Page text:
Schaller, M. D. Biochemical signals and biological responses elicited by the focal adhesion kinase. Biochim. Biophys. Acta. 1540, 1–21 (2001).
Zhai, J. et al. Direct interaction of focal adhesion kinase with p190RhoGEF. J. Biol. Chem. 278, 24865–24873 (2003).
Together with reference 79, shows that FAK can directly activate Rho through binding and phosphorylation of a GEF, and that this activation regulates axonal branching.
Toutant, M. et al. Alternative splicing controls the mechanisms of FAK autophosphorylation. Mol. Cell. Biol. 22, 7731–7743 (2002).
Liu, E., Cote, J. F. & Vuori, K. Negative regulation of FAK signaling by SOCS proteins. EMBO J. 22, 5036–5046 (2003).
This paper established a link between FAK activation, phosphorylation of Tyr397 and subsequent degradation of FAK.
Avraham, H., Park, S. Y., Schinkmann, K. & Avraham, S. RAFTK/Pyk2-mediated cellular signalling. Cell. Signal 12, 123–133 (2000).
Klingbeil, C. K. et al. Targeting Pyk2 to β1-integrin-containing focal contacts rescues fibronectin-stimulated signaling and haptotactic motility defects of focal adhesion kinase-null cells. J. Cell Biol. 152, 97–110 (2001).
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Nowakowski, J. et al. Structures of the cancer-related Aurora-A, FAK, and EphA2 protein kinases from nanovolume crystallography. Structure (Camb.) 10, 1659–1667 (2002).
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Shows that selected β-integrin subunits can bind and activate Src in the absence of a contribution from FAK.
Turner, C. E. Paxillin and focal adhesion signalling. Nature Cell Biol. 2, 231–236 (2000).
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References 53, 54, 55 and 57 provide structural analyses of the FAK FAT domain and the paxillin LD peptide binding, and show that Tyr925 phosphorylation might require conformational alterations in the FAT domain.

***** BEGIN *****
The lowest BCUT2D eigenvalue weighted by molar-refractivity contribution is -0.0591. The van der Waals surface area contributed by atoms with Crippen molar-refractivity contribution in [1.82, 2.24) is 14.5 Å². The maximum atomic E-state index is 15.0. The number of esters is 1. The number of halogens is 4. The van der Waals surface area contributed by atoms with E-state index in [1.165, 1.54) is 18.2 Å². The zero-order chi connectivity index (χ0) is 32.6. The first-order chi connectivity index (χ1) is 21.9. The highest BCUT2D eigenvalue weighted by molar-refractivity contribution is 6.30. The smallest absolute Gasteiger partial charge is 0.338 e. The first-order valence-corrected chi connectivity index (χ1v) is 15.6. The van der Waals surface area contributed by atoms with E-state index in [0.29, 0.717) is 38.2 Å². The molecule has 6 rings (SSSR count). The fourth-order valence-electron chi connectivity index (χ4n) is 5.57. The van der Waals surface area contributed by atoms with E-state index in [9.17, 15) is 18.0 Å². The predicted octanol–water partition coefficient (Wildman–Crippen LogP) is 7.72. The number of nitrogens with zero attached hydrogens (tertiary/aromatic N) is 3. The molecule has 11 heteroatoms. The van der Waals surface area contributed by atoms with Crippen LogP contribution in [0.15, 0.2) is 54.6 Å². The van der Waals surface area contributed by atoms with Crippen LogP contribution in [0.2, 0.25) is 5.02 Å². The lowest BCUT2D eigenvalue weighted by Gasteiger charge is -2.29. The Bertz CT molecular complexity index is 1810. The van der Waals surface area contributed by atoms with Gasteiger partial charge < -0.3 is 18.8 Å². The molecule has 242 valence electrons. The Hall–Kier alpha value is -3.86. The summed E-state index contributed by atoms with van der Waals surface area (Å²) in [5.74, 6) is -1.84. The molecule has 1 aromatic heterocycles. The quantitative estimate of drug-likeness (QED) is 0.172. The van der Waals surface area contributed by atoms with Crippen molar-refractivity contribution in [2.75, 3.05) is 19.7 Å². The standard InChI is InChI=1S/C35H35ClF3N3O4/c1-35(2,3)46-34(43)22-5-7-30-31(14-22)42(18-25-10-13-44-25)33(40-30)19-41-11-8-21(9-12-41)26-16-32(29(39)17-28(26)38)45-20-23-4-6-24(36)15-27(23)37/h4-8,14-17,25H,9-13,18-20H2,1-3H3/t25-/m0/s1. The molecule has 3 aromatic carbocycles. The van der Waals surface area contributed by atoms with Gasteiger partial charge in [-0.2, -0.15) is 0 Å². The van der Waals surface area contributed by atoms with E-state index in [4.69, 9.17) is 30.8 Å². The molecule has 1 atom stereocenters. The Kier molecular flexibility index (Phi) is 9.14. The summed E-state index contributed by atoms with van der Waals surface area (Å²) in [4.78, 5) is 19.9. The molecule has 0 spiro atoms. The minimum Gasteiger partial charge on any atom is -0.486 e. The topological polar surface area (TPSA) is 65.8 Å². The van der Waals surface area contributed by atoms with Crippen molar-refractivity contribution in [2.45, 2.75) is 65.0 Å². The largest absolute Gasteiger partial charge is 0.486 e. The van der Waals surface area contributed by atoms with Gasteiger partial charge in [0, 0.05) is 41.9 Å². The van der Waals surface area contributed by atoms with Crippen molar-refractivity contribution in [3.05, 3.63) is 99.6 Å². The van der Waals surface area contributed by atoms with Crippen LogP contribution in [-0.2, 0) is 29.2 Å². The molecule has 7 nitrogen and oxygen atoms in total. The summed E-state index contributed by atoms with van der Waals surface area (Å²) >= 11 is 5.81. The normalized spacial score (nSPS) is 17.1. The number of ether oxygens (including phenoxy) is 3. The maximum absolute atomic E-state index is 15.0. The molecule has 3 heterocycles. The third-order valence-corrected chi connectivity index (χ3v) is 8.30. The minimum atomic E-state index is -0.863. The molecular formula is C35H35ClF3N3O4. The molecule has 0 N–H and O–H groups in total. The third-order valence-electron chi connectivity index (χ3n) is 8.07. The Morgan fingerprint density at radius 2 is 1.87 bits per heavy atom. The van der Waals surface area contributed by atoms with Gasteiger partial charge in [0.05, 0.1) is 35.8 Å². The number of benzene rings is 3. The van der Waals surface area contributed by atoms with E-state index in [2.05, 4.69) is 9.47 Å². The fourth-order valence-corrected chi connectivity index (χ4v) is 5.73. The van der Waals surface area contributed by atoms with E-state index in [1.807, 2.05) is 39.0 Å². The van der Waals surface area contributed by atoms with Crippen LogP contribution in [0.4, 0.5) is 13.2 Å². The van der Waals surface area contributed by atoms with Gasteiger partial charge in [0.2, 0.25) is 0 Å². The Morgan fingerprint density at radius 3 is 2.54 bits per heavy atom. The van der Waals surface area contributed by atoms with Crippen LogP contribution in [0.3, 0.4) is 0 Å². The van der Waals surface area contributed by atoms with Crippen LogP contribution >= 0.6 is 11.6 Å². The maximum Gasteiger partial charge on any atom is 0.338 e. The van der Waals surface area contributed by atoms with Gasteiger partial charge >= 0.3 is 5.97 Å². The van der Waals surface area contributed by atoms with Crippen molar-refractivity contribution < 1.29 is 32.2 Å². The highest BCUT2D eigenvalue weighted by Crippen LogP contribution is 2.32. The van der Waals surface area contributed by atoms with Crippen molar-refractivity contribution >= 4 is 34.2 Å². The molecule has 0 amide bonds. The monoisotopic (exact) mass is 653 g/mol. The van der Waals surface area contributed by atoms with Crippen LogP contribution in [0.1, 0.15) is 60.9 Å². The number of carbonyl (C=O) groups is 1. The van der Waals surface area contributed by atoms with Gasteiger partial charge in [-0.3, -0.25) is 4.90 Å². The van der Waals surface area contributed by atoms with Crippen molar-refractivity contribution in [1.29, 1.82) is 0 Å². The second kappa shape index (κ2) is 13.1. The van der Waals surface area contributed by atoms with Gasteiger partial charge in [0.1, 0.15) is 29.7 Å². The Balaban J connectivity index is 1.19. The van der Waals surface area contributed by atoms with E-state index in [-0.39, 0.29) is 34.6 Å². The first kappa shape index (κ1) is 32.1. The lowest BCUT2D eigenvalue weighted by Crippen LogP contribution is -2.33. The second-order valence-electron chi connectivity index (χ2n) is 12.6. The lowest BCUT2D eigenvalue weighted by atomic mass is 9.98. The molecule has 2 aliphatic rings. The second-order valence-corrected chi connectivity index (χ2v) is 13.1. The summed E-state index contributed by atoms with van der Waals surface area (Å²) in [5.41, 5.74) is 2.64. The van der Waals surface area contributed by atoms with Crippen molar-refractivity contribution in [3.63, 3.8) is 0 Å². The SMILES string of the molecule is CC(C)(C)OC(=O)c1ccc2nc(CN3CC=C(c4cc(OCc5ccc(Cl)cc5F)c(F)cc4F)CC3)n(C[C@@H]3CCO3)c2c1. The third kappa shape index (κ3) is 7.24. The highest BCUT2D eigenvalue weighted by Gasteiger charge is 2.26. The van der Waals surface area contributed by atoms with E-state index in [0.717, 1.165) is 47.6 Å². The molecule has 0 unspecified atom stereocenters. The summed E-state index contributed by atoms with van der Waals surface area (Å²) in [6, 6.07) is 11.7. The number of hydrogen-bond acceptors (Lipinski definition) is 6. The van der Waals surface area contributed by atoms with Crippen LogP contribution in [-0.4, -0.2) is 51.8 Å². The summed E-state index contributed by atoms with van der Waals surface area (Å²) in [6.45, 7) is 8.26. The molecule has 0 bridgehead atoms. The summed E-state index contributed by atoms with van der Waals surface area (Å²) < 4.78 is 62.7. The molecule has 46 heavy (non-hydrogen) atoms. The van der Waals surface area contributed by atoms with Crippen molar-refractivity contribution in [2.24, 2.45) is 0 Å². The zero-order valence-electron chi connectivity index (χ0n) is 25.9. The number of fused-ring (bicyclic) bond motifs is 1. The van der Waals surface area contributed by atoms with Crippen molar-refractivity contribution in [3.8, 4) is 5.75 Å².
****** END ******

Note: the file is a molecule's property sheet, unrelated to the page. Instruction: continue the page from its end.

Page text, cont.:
Ma, A., Richardson, A., Schaefer, E. M. & Parsons, J. T. Serine phosphorylation of focal adhesion kinase in interphase and mitosis: a possible role in modulating binding to p130Cas. Mol. Biol. Cell 12, 1–12 (2001).
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Together with reference 67, this study shows that null mutation of SHP2 results in FAK hyperactivation, elevated α-actinin phosphorylation, and the failure to promote the maturation of integrin–cytoskeletal linkages.
Moissoglu, K. & Gelman, I. H. v-Src rescues actin-based cytoskeletal architecture and cell motility and induces enhanced anchorage independence during oncogenic transformation of focal adhesion kinase-null fibroblasts. J. Biol. Chem. 278, 47946–47959 (2003).
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Together with references 91 and 92, this reference shows that FAK–Src phosphorylation events function to control the composition of membrane lipids and the dynamics of focal contacts.
Wheelock, M. J. & Johnson, K. R. Cadherins as modulators of cellular phenotype. Ann. Rev. Cell Dev. Biol. 19, 207–235 (2003).
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Shows that FAK functions as an important environmental biosensor in promoting directional motility signals in response to changes in substrate flexibility.
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References 103 and 104 show that FAK has crucial roles in promoting 3D-matrix assembly and/or remodelling during development and in cell culture model systems.
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Shows that null mutation of the FAK-related kinase PYK2 results in integrin and chemokine-stimulated motility defects of macrophages that are not functionally compensated by FAK expression.
Watson, J. M. et al. Inhibition of the calcium-dependent tyrosine kinase (CADTK) blocks monocyte spreading and motility. J. Biol. Chem. 276, 3536–3542 (2001).